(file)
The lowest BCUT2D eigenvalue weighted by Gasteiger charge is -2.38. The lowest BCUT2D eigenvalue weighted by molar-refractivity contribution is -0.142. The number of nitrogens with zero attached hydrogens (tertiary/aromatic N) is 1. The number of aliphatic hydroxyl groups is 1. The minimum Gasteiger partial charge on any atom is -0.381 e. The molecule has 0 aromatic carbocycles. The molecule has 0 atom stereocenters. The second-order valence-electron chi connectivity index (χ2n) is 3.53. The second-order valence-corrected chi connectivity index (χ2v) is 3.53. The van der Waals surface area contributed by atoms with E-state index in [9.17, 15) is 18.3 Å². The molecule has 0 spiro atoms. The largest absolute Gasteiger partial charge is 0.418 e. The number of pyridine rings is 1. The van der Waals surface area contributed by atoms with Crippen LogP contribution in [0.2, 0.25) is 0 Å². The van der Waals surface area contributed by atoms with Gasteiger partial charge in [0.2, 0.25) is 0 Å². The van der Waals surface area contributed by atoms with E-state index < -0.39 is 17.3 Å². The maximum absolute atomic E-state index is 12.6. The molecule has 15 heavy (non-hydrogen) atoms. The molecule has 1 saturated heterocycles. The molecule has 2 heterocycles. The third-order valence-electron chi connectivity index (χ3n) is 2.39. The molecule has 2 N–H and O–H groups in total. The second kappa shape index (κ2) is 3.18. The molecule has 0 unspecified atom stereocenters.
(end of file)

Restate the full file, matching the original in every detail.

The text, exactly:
The lowest BCUT2D eigenvalue weighted by Gasteiger charge is -2.38. The lowest BCUT2D eigenvalue weighted by molar-refractivity contribution is -0.142. The number of nitrogens with zero attached hydrogens (tertiary/aromatic N) is 1. The number of aliphatic hydroxyl groups is 1. The minimum Gasteiger partial charge on any atom is -0.381 e. The molecule has 0 aromatic carbocycles. The molecule has 0 atom stereocenters. The second-order valence-electron chi connectivity index (χ2n) is 3.53. The second-order valence-corrected chi connectivity index (χ2v) is 3.53. The van der Waals surface area contributed by atoms with E-state index in [9.17, 15) is 18.3 Å². The molecule has 0 spiro atoms. The largest absolute Gasteiger partial charge is 0.418 e. The number of pyridine rings is 1. The van der Waals surface area contributed by atoms with Crippen LogP contribution in [0.2, 0.25) is 0 Å². The van der Waals surface area contributed by atoms with Gasteiger partial charge in [0.2, 0.25) is 0 Å². The van der Waals surface area contributed by atoms with E-state index < -0.39 is 17.3 Å². The maximum absolute atomic E-state index is 12.6. The molecule has 15 heavy (non-hydrogen) atoms. The molecule has 1 saturated heterocycles. The molecule has 2 heterocycles. The third-order valence-electron chi connectivity index (χ3n) is 2.39. The molecule has 2 N–H and O–H groups in total. The second kappa shape index (κ2) is 3.18. The molecule has 0 unspecified atom stereocenters.